But would the congregation have been so reverential to the corpse in the golden coffin if they had known that the casket had all the last remains of Michael Jackson minus his brain. I don’t mean to be disrespectful, but then of course I am by even raising the issue, but we have some strange notions when it comes to talent, brains and soul.

The pathology investigation is incomplete and the scientists need to find out what killed the superstar. So Michael will be buried minus his brain (for the moment). I don’t know how many times I have heard that someone  is a musical/sporting/ political (delete as appropriate) genius because of their brain. As far as neuroscientists are considered, we are our brain. You can almost transplant any other part of your your body and remain almost the same individual but without your brain, then you do not exist. 

Does that mean there may be another memorial for the burial of Micheal’s more important organ or will it be tossed in the incinerator? Having a second memorial would challenge people’s intuitions about the mind, the body and of course, identity. Where is Michael?

Of course, we could just plastinate the brain and visit it in awe for the amazing entertainment it once produced. I would prefer this last option as a reminder to the consummate truth that we are only meat machines (regards to Marvin Minsky).

But if you really need to believe that Michael has not left then take comfort that he has decided to spend his time in a tree stump in Stockton, CA (though some neighbors thinks it looks like Jesus).


Thanks to Laurie Santos for the lead.

UPDATE: Well, I never thought the Mirror would stoop to such humor but after a lengthy discussion of why brains are removed and how they are processed in these sorts of cases, the article ends with the following factoid about MJ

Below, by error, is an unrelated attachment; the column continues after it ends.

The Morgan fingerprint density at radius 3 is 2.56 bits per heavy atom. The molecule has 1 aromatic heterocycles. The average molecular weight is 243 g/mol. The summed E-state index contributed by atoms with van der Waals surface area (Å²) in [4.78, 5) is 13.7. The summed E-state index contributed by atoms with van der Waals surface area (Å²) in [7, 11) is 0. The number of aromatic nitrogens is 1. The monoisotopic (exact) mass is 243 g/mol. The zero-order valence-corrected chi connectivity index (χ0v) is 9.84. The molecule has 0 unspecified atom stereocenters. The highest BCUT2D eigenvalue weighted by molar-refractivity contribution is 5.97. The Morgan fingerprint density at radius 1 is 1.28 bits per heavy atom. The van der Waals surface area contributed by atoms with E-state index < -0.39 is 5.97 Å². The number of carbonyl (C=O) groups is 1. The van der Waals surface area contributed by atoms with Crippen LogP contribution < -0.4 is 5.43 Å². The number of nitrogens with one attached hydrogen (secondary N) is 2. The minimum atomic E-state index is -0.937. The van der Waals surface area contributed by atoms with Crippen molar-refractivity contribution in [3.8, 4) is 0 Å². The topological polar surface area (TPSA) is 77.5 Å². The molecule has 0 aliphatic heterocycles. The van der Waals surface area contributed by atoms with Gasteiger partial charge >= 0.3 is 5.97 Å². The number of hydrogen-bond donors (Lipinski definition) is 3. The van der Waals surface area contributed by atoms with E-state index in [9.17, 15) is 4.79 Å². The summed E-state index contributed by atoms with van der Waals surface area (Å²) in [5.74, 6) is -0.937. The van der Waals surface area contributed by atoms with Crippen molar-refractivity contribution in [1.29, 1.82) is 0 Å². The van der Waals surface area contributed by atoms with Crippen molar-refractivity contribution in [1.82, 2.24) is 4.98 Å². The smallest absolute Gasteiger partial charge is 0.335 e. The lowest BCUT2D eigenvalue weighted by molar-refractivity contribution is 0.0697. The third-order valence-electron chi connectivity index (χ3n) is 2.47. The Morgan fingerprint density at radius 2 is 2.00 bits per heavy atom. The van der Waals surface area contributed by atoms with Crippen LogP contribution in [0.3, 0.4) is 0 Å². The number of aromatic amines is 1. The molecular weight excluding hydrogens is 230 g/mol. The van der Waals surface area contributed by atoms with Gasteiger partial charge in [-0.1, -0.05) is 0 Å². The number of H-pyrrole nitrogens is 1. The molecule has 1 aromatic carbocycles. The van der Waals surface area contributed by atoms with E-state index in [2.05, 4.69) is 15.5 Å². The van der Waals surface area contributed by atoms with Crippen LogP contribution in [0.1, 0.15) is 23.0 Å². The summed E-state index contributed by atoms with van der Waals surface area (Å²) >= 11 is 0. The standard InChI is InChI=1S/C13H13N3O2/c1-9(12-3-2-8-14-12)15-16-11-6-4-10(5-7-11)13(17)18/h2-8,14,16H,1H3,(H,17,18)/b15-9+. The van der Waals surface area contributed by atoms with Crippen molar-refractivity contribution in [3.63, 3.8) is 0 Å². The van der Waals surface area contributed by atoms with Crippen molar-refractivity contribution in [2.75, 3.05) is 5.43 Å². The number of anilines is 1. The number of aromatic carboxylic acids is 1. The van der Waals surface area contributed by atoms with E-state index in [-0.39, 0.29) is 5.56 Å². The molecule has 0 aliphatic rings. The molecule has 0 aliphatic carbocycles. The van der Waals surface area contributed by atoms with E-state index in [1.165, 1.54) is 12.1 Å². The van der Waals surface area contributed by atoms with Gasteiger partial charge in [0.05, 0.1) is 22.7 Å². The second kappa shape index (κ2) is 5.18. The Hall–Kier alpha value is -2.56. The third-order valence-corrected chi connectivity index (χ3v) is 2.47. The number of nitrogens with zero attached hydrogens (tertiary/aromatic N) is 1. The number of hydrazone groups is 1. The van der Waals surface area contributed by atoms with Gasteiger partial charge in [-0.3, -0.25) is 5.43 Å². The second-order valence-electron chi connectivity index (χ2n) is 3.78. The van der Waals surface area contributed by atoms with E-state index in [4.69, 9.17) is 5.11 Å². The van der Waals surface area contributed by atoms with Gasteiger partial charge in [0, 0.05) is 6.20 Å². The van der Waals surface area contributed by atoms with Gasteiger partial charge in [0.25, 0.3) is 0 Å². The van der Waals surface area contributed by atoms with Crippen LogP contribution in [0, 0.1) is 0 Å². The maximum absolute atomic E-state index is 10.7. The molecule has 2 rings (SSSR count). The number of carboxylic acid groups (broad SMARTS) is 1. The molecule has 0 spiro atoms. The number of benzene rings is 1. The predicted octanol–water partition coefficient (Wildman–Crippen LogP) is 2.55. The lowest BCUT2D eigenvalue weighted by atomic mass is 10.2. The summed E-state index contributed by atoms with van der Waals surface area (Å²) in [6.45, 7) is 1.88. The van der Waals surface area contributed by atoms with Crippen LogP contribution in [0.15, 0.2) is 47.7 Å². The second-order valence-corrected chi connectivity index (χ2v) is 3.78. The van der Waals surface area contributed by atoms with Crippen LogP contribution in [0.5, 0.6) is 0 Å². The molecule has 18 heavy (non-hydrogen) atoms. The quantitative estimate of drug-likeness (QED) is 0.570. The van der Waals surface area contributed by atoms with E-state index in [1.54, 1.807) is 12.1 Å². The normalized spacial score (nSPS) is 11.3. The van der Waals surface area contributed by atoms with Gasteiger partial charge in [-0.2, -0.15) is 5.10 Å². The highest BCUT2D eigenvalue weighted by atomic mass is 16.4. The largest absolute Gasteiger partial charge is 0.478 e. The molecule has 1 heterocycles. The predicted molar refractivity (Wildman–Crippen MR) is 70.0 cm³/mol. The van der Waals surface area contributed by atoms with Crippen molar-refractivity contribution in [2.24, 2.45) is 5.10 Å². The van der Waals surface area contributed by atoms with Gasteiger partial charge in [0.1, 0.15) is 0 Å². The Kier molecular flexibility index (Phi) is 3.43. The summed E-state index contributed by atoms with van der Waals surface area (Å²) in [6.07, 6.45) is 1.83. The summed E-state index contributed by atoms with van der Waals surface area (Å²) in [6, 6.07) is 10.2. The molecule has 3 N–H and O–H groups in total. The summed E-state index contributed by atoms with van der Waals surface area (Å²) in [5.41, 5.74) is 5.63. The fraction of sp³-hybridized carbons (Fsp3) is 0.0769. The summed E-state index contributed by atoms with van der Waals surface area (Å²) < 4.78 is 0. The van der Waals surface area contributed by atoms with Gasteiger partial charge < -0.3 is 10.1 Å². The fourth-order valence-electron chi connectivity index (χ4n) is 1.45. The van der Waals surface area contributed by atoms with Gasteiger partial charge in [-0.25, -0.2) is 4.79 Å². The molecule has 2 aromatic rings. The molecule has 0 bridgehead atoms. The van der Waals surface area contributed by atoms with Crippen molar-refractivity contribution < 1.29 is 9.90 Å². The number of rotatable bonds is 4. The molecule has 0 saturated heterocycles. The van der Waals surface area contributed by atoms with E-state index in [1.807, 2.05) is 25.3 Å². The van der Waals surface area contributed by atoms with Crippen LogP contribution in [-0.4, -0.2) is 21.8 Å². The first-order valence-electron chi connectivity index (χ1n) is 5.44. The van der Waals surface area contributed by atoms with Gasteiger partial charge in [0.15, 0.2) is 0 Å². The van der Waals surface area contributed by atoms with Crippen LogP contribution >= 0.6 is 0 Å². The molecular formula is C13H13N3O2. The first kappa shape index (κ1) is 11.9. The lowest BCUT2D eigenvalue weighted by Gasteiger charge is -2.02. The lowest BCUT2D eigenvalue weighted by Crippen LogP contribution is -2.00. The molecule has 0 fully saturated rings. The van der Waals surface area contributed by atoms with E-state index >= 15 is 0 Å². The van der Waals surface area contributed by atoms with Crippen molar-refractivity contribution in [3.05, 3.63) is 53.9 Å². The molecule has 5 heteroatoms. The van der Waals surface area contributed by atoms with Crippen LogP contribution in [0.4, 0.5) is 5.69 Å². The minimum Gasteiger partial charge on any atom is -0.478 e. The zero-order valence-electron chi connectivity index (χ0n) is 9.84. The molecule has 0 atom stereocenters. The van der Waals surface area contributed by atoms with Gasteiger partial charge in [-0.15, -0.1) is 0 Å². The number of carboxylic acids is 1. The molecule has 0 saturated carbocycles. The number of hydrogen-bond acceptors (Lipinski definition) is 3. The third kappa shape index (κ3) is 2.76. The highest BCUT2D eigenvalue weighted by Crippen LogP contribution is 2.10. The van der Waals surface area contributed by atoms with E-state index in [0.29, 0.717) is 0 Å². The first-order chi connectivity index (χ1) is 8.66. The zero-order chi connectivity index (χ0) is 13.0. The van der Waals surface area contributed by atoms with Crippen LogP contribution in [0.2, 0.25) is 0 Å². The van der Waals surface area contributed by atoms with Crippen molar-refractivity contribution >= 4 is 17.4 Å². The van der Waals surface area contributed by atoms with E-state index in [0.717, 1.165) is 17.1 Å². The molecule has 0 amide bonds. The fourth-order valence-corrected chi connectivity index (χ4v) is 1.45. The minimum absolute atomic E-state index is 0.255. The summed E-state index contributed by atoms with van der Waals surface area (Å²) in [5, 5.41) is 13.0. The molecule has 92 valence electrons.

“- MICHAEL Jackson starred as the Scarecrow in The Wiz, the 1978 musical version of  The Wizard of Oz – playing the character without a brain opposite Diana Ross as Dorothy.”

Way to go Mirror!


Filed under In the News, Weird Story of the Week

Witchcraft at Wormwood

St-Th-r-se-of-Lisieux-001As far as saints go, St Thérèse of Lisieux seems a little bit lame. St Thérèse, who died in 1897 from tuberculosis at the age of 24, is known as the Little Flower of Jesus. She apparently prayed for the conversion of a triple murderer who refused to confess but just before he was guillotined, he grabbed a crucifix from a priest and starting kissing it. That’ll be the miracle then, I guess. 

The Roman Catholic Church has decided to send her relics on a tour of Cathedrals round the UK so that the devout can kiss the box that contain her bones as they pray. Frankly, if that’s what lights your candle so be it. But I am more concerned by the report that some of her relics are to be taken into space in 2011 by the US astronaut Ronald Garan. I thought Charles Simonyi urinating on the Russian Cosmonaut launch bus for luck was bad enough. Transporting St Thérèse’s bones into space doesn’t seem appropriate as part of a scientific expedition. What if the bones are cursed? I mean she didn’t exactly stop the guy getting his head chopped off and her bones failed to avert the war in Iraq when they were taken there in 2002. I mean really, relics in space?

Anyway, the dean of Northampton Cathedral Canon Udris said of  Thérèse,  “One of her characteristics was to break down walls. ”

That could be handy as her bones are due to visit Her Majesty’s Prison Wormwood Scrubs in October.


Filed under In the News, supernatural, Weird Story of the Week